Emerging Challenges for Patient Safety: Opportunities for Our Finest Hours
By Daniel L. Cohen, MD, FRCPCH, FAAP
The birth of the patient safety movement can be linked intimately to Lucian Leape’s seminal article Error in Medicine (1994), published six years before the Institute of Medicine’s report To Err is Human (2000). Since that time, much has been accomplished in the field of patient safety, but frankly not enough. We have much more to do to decrease morbidity and mortality, and the terrain is about to become even more challenging.
Though some real improvements in safety have been achieved, millions of patients are harmed and thousands still die every year as a result of the healthcare services they have received in hospitals and other settings. Benevolent though our intentions may be, many of our practices and processes are not safe, our hospitals are not safe, and, sadly, we are not safe. Current estimates are that more than 150,000 people die annually from healthcare. Although that number is somewhat debatable, sufficient evidence supports estimates near this figure (Leape, 1994; Institute of Medicine, 2000)—three to four baseball stadiums full of mothers, fathers, and children die every year.
As challenging as things are today, I am becoming increasingly concerned that we have not devoted sufficient time toward anticipating future challenges. In fact, the greatest threat to patient safety may well be the steady deterioration in health of the U.S. population related to obesity and the range of co-morbid illnesses that are due to, or walk hand-in-hand with, obesity. We are confronting a tsunami in illness burden and coincident requirements for healthcare services, in excess of current levels. This may substantially impair our ability to be safe and will likely put severe pressure on our healthcare financing and payment infrastructure (Cawley & Meyerhoefer, 2012). This tsunami is not below the horizon by any means; the waves are already lapping at our shores, and our feet are already wet.
The solutions to current and future challenges confronting patient safety will not only include transforming healthcare (Leape et al., 2009), but also will include improving health and reversing the progressively evolving overweight and obesity endemic.
Achievements to Date
Much has been accomplished to improve safety through the standardization of processes, the development and implementation of checklists and care bundles, and through team training that harkens to the aviation model of crew resource management (Rebmann & Greene, 2010; Marra et al., 2011; Pronovost et al., 2006; Berenholtz et al., 2004; Dodek et al., 2004; Weaver et al., 2014). However, even when evidence-based checklists are adopted or adapted, it appears that there are non-believers and non-adherers in our midst (Lambert et al., 2013). Many are aware of the recent controversy regarding the evidence supporting the use of the WHO Safe Surgery Checklist (Haynes et al., 2009; Urbach et al., 2014; Leape, 2014). Strict adherence and meaningful implementation seems to be the key to sustained improvements. Consistently demonstrating broad improvements across a large, very complex, and disjointed healthcare system remains difficult (Landrigan et al., 2010).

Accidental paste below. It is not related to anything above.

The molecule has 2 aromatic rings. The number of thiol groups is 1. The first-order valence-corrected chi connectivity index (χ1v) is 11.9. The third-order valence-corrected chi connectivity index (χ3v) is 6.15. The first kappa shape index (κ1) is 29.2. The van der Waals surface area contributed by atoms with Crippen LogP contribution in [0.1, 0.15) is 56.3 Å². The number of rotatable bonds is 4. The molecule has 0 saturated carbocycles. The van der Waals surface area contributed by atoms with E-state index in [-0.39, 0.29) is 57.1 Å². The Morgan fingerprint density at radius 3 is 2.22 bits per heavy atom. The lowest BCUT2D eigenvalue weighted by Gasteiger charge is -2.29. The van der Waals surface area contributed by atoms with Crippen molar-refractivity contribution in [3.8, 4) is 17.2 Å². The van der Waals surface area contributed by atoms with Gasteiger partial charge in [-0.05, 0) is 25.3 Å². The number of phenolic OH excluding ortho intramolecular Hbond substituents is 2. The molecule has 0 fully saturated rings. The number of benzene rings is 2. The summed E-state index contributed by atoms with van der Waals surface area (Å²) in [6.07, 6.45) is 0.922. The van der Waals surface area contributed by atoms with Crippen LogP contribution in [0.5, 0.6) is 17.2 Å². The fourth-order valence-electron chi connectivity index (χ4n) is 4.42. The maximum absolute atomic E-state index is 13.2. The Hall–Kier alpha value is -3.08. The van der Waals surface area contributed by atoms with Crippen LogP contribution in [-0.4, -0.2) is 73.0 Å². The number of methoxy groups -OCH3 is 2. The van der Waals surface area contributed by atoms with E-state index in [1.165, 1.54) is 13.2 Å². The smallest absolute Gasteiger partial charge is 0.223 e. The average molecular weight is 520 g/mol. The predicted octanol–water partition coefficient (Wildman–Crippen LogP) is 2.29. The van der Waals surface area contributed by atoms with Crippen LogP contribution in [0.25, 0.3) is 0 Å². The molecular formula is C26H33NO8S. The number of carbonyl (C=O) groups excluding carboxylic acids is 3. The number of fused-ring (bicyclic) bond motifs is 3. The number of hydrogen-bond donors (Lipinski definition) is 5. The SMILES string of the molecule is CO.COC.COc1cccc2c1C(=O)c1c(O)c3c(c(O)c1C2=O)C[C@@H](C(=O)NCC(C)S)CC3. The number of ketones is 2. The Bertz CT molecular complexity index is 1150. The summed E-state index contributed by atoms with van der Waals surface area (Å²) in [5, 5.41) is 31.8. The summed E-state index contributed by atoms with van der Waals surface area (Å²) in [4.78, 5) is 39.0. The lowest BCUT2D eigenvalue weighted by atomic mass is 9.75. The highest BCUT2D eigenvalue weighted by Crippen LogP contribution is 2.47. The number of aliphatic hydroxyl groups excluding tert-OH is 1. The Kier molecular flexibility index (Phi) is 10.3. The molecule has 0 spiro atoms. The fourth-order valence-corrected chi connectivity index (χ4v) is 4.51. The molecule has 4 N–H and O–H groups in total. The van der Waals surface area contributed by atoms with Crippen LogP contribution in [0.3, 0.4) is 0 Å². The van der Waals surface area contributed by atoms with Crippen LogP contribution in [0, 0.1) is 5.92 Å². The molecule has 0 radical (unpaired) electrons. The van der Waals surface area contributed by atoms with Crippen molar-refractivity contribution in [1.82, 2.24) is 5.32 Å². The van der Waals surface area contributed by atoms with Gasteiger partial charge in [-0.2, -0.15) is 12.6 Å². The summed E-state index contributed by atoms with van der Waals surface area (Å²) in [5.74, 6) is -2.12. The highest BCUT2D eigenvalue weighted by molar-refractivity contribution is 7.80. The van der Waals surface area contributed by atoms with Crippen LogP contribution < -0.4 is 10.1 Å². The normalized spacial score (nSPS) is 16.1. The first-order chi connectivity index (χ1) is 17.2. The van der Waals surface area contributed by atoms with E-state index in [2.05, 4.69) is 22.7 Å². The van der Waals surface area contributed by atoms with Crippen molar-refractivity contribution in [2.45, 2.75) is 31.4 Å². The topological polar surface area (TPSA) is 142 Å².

In addition, we are struggling to overcome errors in diagnosis and therapeutics that confound us daily. Practicing medicine is not simply about utilizing checklists. Many human factors liabilities interfere with our ability to arrive at correct diagnoses in a timely fashion. The processes of diagnosis and clinical reasoning are complex (Leape, 1994; Groopman, 2007), and busy clinicians often utilize short-cuts, fall victim to psychological biases, overly rely on technologies that lead to false conclusions and increase the costs of healthcare without benefiting patients, and/or come to conclusions before sufficient and reliable evidence is available to confirm working diagnoses.
Not only are the processes of diagnosis complex but providing therapeutics, whether behavioral, medical or surgical, also presents challenges as overutilization of technologies is common and often associated with harm. Best outcomes from procedures are neither assured nor consistent.
Furthermore, everyone involved in healthcare understands that the successful implementation of therapeutic plans requires thoughtful engagement with patients who, for the large proportion of healthcare services, are the ones who actually execute our care plans, for better or worse. We cannot and will not improve patient safety unless we engage with our patients as partners, working equally toward achieving optimal healthcare outcomes.
In the high-reliability industry paradigm, engagement with front-line stakeholders is crucial to safety (Weick & Sutcliffe, 2001). In healthcare, the clinicians and the patients are the front-line experts who must be engaged for success. Furthermore, these stakeholders need to respect and value each other. The most notable example of failures in this model can be found when one examines readmissions within 30 days. It has been estimated that upwards of 50 percent of readmissions may be due to failures in successfully implementing care plans, and each of these failures is a patient safety incident where someone has been harmed, money has been spent, and limited resources were utilized on readmissions, to the detriment of our system (Van Walraven et al., 2011).
Finally, when one examines the impact of hospital culture on patient safety, at least as far as one can ascertain by surveys, the results again are disappointing. Though many hospitals will tout the improvements in culture over time, the fact is that very large gaps remain across the board in terms of governance, leadership, followership, and staff engagement, even though incident reporting may be increased (Weingart et al., 2004). Incident reporting, and more importantly, proactive risk identification are the soil upon which process improvements can be built and must be sustained.
As Leape et al point out, what is needed is a major transformation in healthcare (2009). We absolutely must improve our transparency. We must improve our care integration. We must restore joy and meaning in our work. We must robustly engage with patients as partners in healthcare, we must reform medical education, and we must reinvigorate and sustain our focus on what matters most to patients.
The question is, will this be enough and will we accomplish this soon enough?